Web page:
February 4, 2024

Although not an illness in itself, agitation frequently goes hand in hand with a number of illnesses and mood disorders. Those suffering from it will experience high levels of feeling aggravated and for extended periods of time – far more than their peers may do.

What Is Agitation?

Agitation is a feeling of uneasiness, aggravation or restlessness that can be brought on by little or no provocation. It is usually accompanied by physical actions such as wringing of the hands or pacing, or talking excessively, which are known as psychomotor agitation.

What is the Cause of Agitation?

Feeling agitated is a perfectly normal human response in many cases – for example when you’re under stress or feeling ill it’s common to experience a degree of agitation in various situations. It’s that feeling of being wound up, or tense or irritable. But some people will experience feeling agitated for no obvious reason or more regularly than normal and this is when it becomes more of a concern – it may even point to any underlying mental health or medical condition.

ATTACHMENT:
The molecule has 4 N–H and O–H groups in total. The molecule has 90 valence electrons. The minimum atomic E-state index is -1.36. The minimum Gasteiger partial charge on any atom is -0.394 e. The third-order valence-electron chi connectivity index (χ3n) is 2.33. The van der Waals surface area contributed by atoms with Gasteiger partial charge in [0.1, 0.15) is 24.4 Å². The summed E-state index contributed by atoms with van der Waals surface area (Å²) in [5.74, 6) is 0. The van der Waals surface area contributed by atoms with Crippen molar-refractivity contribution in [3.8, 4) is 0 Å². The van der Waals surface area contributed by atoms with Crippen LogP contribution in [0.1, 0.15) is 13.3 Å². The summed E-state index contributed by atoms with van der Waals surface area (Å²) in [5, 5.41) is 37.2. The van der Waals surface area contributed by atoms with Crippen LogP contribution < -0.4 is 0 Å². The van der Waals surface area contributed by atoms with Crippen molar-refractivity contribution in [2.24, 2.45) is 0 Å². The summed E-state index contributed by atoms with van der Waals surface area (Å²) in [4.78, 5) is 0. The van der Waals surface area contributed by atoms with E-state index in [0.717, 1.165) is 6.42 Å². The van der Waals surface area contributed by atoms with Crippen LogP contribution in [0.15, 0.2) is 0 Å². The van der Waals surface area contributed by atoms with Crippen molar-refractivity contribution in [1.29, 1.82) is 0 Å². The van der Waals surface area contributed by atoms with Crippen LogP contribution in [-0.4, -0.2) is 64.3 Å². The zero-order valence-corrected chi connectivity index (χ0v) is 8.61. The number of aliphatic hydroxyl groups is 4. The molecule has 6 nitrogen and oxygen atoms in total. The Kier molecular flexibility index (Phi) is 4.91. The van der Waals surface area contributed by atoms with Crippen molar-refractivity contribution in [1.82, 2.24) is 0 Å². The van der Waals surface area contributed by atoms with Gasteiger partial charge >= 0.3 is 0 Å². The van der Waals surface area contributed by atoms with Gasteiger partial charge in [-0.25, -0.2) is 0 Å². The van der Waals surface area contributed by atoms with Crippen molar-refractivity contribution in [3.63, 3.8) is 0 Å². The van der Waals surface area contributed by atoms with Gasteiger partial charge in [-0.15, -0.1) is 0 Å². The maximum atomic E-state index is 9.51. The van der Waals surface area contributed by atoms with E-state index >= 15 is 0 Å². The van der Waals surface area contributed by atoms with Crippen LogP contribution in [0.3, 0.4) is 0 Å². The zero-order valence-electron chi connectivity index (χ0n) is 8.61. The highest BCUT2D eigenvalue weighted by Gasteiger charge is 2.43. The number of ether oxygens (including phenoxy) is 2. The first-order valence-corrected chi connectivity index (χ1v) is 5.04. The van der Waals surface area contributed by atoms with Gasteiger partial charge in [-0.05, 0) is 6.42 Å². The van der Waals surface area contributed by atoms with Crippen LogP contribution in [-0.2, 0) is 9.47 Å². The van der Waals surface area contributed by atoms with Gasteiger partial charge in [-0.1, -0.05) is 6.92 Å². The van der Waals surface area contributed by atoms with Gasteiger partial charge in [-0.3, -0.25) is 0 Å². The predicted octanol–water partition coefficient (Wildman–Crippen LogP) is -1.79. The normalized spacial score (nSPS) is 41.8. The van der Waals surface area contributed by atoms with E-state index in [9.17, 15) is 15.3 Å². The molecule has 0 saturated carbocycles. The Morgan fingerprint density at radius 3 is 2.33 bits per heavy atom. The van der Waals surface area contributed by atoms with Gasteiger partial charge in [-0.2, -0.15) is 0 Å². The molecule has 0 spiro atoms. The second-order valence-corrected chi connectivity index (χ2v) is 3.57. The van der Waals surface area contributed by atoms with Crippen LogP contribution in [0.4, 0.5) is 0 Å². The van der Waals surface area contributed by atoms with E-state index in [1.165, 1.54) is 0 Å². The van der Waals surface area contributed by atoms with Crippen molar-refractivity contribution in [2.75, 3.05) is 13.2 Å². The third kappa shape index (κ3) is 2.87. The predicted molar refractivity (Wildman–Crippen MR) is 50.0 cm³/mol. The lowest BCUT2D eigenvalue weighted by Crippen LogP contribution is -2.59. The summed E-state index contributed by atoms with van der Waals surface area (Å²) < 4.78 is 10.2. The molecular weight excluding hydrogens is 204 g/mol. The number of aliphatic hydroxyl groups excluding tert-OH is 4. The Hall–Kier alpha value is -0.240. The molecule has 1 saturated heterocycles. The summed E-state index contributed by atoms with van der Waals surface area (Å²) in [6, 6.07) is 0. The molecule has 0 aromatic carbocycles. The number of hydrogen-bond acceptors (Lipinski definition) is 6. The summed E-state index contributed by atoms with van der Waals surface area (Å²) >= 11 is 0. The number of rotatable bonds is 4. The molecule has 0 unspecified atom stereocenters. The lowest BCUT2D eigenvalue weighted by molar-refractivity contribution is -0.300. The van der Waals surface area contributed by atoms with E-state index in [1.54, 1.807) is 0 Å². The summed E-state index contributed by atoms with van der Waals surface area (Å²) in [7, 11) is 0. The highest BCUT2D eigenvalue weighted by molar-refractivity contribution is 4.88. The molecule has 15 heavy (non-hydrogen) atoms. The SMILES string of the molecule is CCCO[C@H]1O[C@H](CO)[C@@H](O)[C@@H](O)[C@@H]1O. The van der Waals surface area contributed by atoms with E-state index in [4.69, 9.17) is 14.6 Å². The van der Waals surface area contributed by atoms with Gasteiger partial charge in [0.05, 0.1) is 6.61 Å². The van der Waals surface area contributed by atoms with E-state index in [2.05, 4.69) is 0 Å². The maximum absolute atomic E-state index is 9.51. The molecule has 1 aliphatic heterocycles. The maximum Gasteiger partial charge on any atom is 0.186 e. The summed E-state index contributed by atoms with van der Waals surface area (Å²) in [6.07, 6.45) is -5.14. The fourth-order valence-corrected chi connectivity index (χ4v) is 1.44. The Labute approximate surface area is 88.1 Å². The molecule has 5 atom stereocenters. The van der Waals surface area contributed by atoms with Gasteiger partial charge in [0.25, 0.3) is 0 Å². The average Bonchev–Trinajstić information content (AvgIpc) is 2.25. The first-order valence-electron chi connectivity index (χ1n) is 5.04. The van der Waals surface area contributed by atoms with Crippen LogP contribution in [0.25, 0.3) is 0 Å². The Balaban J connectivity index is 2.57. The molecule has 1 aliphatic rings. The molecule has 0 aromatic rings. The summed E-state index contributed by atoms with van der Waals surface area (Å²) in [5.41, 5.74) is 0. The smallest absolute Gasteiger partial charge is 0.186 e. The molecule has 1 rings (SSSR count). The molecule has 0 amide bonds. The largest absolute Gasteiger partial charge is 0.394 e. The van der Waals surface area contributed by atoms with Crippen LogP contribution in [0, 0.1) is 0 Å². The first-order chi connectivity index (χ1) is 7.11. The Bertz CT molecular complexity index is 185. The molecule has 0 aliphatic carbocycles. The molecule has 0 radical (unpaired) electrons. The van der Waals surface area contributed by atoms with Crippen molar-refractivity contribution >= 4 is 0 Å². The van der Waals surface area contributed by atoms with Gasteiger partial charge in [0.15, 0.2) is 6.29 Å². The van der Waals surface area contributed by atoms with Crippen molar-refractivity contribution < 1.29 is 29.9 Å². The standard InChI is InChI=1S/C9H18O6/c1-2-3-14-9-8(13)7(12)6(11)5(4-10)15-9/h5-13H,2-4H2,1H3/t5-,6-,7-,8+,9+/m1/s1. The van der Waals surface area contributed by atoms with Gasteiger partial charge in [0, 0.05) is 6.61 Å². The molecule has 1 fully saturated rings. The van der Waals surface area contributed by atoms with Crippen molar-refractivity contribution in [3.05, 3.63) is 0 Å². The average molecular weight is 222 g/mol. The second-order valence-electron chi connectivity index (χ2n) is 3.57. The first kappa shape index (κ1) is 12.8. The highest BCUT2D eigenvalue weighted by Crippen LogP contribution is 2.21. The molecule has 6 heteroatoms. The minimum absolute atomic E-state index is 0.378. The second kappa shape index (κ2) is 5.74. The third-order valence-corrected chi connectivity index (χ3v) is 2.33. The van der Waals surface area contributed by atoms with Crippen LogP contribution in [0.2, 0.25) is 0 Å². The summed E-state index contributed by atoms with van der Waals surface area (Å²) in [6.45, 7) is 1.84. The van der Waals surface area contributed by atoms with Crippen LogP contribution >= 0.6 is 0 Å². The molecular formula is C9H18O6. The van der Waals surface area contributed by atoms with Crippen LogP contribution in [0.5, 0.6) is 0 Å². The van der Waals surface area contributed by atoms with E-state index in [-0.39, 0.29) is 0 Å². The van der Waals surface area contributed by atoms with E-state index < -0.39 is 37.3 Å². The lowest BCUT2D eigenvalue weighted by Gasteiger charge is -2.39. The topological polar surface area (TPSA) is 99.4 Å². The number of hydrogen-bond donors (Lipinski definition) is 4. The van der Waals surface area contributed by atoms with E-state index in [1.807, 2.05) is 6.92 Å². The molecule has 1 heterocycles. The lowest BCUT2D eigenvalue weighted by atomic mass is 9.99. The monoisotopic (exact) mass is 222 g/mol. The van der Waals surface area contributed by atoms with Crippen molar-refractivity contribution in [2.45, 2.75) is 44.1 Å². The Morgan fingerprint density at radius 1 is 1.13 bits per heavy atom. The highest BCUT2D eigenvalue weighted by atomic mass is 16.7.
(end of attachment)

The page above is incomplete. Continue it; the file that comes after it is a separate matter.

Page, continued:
This level of agitation can often occur alongside a range of cognitive illnesses, including Alzheimer’s Disease and other forms of dementia, bipolar disorder, depression, autism, alcohol dependency and hormonal imbalances.

Agitation can be a sign of a psychiatric emergency – and one that requires swift treatment for a psychological disorder.

As with many mental health issues, our knowledge of the condition is limited. Most likely it is a result of abnormalities in the brain’s neurotransmitters.

What are the Symptoms of Agitation?

A person experiencing agitation will have a range of internal emotions – such as restlessness, irritation, anxiety and unease. This may lead to short tempers and irrational or hostile behaviour. As people get more agitated, they may begin to shout and threaten other people. As well as this people tend to experience physical symptoms, typically pacing, rocking, talking quickly, fidgeting, hand wringing or other repetitive movements.

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